Dogs mouth-lick to communicate with angry humans

Animal behaviour researchers in the UK and Brazil have found that dogs lick their mouths as a response to angry human faces, according to a new study.

Scientists examined the behaviour of dogs in response to emotionally significant images and sounds, and found that mouth licking in domestic dogs is not simply a response to food or uncertainty, but appears to be used as a signal to try to communicate with humans in response to visual cues of anger.

Significantly, audio cues of angry human voices did not elicit the same response.

Dogs were exposed simultaneously to two facial expressions (one positive and one negative from the same individual), which could be either human or canine of either sex, along with a sound, which could be positive or negative from the same species and gender.

The findings, published in the scientific journal Behavioural Processes, shine new light on our understanding of the emotional world of dogs.

The research was conducted by researchers from the University of Sao Paulo, Brazil, and the University of Lincoln, UK.

Lead author Natalia Albuquerque from the University of Sao Paulo, said: “Mouth-licking was triggered by visual cues only (facial expressions). There was also a species effect, with dogs mouth-licking more often when looking at humans than at other dogs. Most importantly, the findings indicate that this behaviour is linked to the animals’ perception of negative emotions.”

The researchers believe that this behavioural trait may have been selected during domestication. The findings, combined with previous evidence of the cognitive processing of emotional expressions, suggest that dogs may have a functional understanding of emotional information and greatly increase our understanding of their emotional world.

Co-author Professor Daniel Mills of the School of Life Sciences at the University of Lincoln, said: “Humans are known to be very visual in both intra and inter-specific interactions, and because the vision of dogs is much poorer than humans, we often tend to think of them using their other senses to make sense of the world. But these results indicate that dogs may be using the visual display of mouth-licking to facilitate dog-human communication in particular.”

 

Touchscreen test reveals new findings on intelligence of birds

 

Birds such as parrots and crows have been using touchscreen technology as part of an international research study examining whether the ways in which animals respond to new things influences how eager they are to explore.
The new research, involving scientists from across Europe, looks at how a number of factors affect the speed and frequency with which the birds investigate new objects that they have never seen before.The study was carried out by researchers from the Messerli Research Institute (University of Veterinary Medicine Vienna) and the University of Vienna in Austria, the Max Planck Institute for Ornithology in Germany and University of Lincoln, UK.It has generally been assumed that neophobic species (species that do not like new things) have a tendency to explore less than those that do (referred to as neophilic). For example, kea parrots in New Zealand have been known to destroy cars because they are so interested in new things.The research results reveal that the neotic style of a bird (how neophobic or neophilic an animal is) has an impact on when they choose to explore new objects, but not on their level of exploration. Those who are more neophobic carry out the same amount of exploration, but simply make the approach much later. The results also show that juvenile animals explore more quickly than adults do.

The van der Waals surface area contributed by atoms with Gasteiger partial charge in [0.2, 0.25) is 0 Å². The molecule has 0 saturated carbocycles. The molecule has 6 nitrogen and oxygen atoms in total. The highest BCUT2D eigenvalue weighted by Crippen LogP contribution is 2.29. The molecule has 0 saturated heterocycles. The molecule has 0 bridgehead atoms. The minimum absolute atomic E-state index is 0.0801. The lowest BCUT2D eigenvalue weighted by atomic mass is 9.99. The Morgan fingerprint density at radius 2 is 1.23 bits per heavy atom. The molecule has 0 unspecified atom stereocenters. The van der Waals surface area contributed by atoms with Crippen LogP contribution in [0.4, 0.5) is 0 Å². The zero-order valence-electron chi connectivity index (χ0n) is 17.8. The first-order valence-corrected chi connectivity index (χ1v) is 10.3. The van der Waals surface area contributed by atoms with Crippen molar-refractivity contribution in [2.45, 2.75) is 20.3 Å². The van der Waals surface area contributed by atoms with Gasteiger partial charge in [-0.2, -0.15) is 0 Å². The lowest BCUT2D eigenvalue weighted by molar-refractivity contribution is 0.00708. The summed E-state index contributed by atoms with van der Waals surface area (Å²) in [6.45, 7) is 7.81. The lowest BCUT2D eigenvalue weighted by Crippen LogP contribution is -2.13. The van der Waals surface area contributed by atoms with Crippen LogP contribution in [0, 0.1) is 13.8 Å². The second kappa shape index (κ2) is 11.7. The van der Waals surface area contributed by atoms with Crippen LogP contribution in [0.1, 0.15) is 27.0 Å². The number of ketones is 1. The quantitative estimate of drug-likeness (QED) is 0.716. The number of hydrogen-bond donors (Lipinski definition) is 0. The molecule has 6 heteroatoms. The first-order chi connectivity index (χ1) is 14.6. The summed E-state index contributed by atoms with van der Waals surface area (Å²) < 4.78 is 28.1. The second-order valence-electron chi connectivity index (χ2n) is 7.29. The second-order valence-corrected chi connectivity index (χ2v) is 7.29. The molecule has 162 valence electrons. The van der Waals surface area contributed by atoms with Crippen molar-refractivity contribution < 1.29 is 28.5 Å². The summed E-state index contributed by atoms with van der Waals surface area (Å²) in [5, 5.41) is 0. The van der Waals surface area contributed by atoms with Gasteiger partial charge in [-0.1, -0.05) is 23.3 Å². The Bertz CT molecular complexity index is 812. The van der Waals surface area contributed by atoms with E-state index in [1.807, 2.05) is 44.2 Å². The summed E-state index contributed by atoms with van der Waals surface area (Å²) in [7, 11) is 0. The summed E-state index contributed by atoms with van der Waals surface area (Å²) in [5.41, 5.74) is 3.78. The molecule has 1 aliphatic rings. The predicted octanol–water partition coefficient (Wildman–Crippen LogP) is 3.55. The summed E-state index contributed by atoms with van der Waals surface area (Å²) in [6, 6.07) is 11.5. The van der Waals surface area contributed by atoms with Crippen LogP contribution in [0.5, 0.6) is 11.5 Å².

Significantly, the scientists found that individual differences and characteristics seem to be much more important than species-level differences in determining how eager a bird is to explore. This suggests that neotic style is not, as is frequently assumed, a result of the challenges faced by an entire species, but instead appears to differ depending on the individual bird.

As part of the investigation, the parrots and crows were introduced to a touchscreen which revealed two different coloured shapes on a regular basis, and they were trained to understand that choosing one of the shapes (by pecking it) could result in a food reward. The researchers showed each bird 16 pairs of shapes, and throughout the task introduced a few novel stimuli that they had never seen before. The researchers measured how quickly they responded to the new shapes, and at which point in the test they chose to investigate them.

A video of Sven the Eclectus parrot working the touchscreen is available to view on YouTube.

Dr Anna Wilkinson, a specialist in animal cognition from the School of Life Sciences at the University of Lincoln, explained: “Rather than its species, we found that individual differences have a significant impact upon how quickly a bird begins to explore. This is likely to be due to a combination of the bird’s age, its individual position in the social hierarchy, and its own previous experiences.”

The birds that featured in the study were from nine different species of parrots and corvids – also known as the crow family. They were selected to represent different ecological backgrounds so that factors such as the likelihood of pressure from predators could also be taken into account. For example, species originating from islands such as Goffin’s cockatoos and vasa parrots are less likely to face pressure from predators than those such as ravens, jackdaws and African grey parrots, which are much more widely distributed.

As part of the study, researchers worked with Eclectus parrots from the Lincolnshire Wildlife Park to assess their reactions.

The first author of the study, Dr Mark O’Hara from the Messerli Research Institute and the University of Vienna, said: “Our findings allow for a more accurate interpretation of behaviour and the processes which control responses to changes in the environment.”

The full paper, The temporal dependence of exploration on noetic style in birds, is published in Scientific Reports and is available to read online.

Follow the School of Life Sciences on Twitter and Facebook.

A tortoise (almost) never forgets!

Research undertaken by the School of Life Sciences shows that the red-footed tortoise is able remember the location of their favourite food sources along with the biggest stashes of food for at least 18 months! These findings were published this month in the Royal Society journal, Biology Letters. 
Image Credit: Sophie Moszuti.